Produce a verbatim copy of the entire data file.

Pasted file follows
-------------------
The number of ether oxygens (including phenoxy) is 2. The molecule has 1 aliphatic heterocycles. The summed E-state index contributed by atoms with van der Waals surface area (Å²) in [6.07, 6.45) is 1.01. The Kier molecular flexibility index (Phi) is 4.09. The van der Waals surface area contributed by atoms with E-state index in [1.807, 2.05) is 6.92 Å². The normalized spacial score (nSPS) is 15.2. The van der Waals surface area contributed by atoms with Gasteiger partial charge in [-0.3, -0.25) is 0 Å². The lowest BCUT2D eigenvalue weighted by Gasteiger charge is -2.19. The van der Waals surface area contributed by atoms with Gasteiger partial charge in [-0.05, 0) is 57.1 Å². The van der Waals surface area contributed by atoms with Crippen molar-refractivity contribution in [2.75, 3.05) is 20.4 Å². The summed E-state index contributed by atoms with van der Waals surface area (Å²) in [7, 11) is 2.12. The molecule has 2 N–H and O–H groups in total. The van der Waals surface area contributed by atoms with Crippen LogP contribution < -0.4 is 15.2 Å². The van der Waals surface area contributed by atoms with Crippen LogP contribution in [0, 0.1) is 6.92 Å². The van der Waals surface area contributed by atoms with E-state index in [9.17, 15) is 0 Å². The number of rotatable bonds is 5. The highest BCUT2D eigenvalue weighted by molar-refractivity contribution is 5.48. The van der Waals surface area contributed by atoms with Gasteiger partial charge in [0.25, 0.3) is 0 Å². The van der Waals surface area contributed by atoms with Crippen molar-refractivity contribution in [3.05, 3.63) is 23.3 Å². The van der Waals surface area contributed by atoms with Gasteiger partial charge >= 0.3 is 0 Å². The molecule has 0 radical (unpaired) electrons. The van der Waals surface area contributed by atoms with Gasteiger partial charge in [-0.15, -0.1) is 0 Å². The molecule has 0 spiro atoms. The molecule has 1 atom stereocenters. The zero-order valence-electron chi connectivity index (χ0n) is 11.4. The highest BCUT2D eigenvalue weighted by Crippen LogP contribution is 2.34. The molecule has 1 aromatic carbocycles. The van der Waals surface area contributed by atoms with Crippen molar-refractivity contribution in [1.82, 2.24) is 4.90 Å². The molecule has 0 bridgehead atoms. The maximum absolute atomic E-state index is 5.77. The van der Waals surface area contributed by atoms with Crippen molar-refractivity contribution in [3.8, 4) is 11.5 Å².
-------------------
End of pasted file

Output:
The number of ether oxygens (including phenoxy) is 2. The molecule has 1 aliphatic heterocycles. The summed E-state index contributed by atoms with van der Waals surface area (Å²) in [6.07, 6.45) is 1.01. The Kier molecular flexibility index (Phi) is 4.09. The van der Waals surface area contributed by atoms with E-state index in [1.807, 2.05) is 6.92 Å². The normalized spacial score (nSPS) is 15.2. The van der Waals surface area contributed by atoms with Gasteiger partial charge in [-0.3, -0.25) is 0 Å². The lowest BCUT2D eigenvalue weighted by Gasteiger charge is -2.19. The van der Waals surface area contributed by atoms with Gasteiger partial charge in [-0.05, 0) is 57.1 Å². The van der Waals surface area contributed by atoms with Crippen molar-refractivity contribution in [2.75, 3.05) is 20.4 Å². The summed E-state index contributed by atoms with van der Waals surface area (Å²) in [7, 11) is 2.12. The molecule has 2 N–H and O–H groups in total. The van der Waals surface area contributed by atoms with Crippen LogP contribution < -0.4 is 15.2 Å². The van der Waals surface area contributed by atoms with Crippen LogP contribution in [0, 0.1) is 6.92 Å². The van der Waals surface area contributed by atoms with E-state index in [9.17, 15) is 0 Å². The number of rotatable bonds is 5. The highest BCUT2D eigenvalue weighted by molar-refractivity contribution is 5.48. The van der Waals surface area contributed by atoms with Gasteiger partial charge in [0.25, 0.3) is 0 Å². The van der Waals surface area contributed by atoms with Crippen molar-refractivity contribution in [3.05, 3.63) is 23.3 Å². The van der Waals surface area contributed by atoms with Gasteiger partial charge >= 0.3 is 0 Å². The molecule has 0 radical (unpaired) electrons. The van der Waals surface area contributed by atoms with Gasteiger partial charge in [-0.15, -0.1) is 0 Å². The molecule has 0 spiro atoms. The molecule has 1 atom stereocenters. The zero-order valence-electron chi connectivity index (χ0n) is 11.4. The highest BCUT2D eigenvalue weighted by Crippen LogP contribution is 2.34. The molecule has 1 aromatic carbocycles. The van der Waals surface area contributed by atoms with Crippen molar-refractivity contribution in [1.82, 2.24) is 4.90 Å². The molecule has 0 bridgehead atoms. The maximum absolute atomic E-state index is 5.77. The van der Waals surface area contributed by atoms with Crippen molar-refractivity contribution in [3.8, 4) is 11.5 Å².